When we talk about composition, we usually talk about “Rule of Thirds” and foreground/ background, diagonal lines, leading lines, repeating elements and so forth. Have you ever considered the composition effect that changing lenses would have on how your subject relates to its surroundings?
I started doing Closeup Wide Angle images at least 15 years ago and used a small 8mm extension tube with my 17-35 wide angle lens to great effect. Instead of an intimate portrait of a flower, you now get a portrait but in a setting of the flowers surroundings. This gives the flower and home to live in as opposed to a setup that could be anywhere. I think it tells more of an environmental story to have more of the home surroundings of a subject. We are so concerned about the environment and where things are going, it is nice to show the environment even when you are doing a close up portrait.
Well, the 8mm extension tube doesn’t work on the 17-35 with digital cameras. Even the full frame Nikon D4 just wouldn’t focus. I tried and I can share some images, but it wasn’t pretty. Alternatives are to use a diopter (big glass filter than screws in front of your lens). I use a Canon 500D diopter filter. Yes, Canon filters will work on Nikon glass. Why use Canon diopter? Because I can? Well, yes, but better answer is that Nikon doesn’t make a diopter in 77mm size. I also use the Nikon 5T and 6T diopters on my Nikon 200 micro when I want to get closer than 1:1. (This is full life size, meaning the image area you are capturing is the same size as the sensor area).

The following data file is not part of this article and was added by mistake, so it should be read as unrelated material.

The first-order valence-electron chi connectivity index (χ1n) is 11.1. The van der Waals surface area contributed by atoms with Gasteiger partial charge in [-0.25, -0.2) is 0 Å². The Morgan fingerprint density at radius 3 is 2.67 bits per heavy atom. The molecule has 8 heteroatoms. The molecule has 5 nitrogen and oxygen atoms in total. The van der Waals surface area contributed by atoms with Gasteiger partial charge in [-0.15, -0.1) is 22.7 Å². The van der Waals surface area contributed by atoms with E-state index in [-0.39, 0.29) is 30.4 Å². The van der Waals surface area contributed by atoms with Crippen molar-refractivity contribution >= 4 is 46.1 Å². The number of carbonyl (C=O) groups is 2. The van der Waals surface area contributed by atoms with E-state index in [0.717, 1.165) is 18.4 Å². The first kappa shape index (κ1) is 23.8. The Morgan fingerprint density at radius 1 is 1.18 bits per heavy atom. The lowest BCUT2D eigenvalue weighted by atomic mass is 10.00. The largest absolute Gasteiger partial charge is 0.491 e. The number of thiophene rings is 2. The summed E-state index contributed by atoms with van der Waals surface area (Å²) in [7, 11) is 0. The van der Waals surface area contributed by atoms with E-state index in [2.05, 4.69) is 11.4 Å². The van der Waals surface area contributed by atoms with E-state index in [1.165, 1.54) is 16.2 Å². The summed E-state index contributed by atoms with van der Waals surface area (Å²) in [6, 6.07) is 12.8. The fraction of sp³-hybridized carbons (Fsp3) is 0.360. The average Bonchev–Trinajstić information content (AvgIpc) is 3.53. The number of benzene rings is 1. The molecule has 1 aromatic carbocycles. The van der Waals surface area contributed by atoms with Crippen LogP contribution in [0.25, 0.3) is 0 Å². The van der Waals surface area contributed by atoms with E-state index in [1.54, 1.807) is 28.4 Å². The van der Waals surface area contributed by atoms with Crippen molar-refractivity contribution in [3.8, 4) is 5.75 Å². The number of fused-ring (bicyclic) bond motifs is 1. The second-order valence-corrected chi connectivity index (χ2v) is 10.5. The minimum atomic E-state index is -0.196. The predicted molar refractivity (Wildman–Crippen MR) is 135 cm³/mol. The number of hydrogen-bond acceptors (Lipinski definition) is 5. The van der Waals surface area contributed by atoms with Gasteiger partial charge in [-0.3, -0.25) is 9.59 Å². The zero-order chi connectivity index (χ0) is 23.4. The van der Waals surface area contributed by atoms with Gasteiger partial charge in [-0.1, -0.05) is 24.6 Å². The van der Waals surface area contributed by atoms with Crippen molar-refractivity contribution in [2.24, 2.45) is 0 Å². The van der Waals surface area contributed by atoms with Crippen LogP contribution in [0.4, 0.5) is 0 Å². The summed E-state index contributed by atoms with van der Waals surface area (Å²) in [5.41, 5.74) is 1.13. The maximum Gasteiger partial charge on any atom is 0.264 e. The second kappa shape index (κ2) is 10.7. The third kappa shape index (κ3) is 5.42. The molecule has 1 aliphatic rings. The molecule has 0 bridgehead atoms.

Yesterday, I was trying hard to make the 8mm extension tube and 17-35 Wide Angle thing work and wasn’t happy. I guess I thought I would get lucky and it would start working on the D4 where it hadn’t worked on the D2x or D3s or D3x.. Wrong. Then I remembered.. I’ve got a 24mm PCE (tilt shift) lens in my bag. The cool thing is that it is a Micro lens. So I got it out and started playing. It doesn’t give me quite the background area that the 17mm did, but it works.
So here are a few images, first shoot with 200 Micro then with 24 Micro. See the difference..
Later this weekend, I will show some images put together using Helicon Focus Stacking. Creates a different image than trying to get everything sharp by using a large DOF when doing macro work..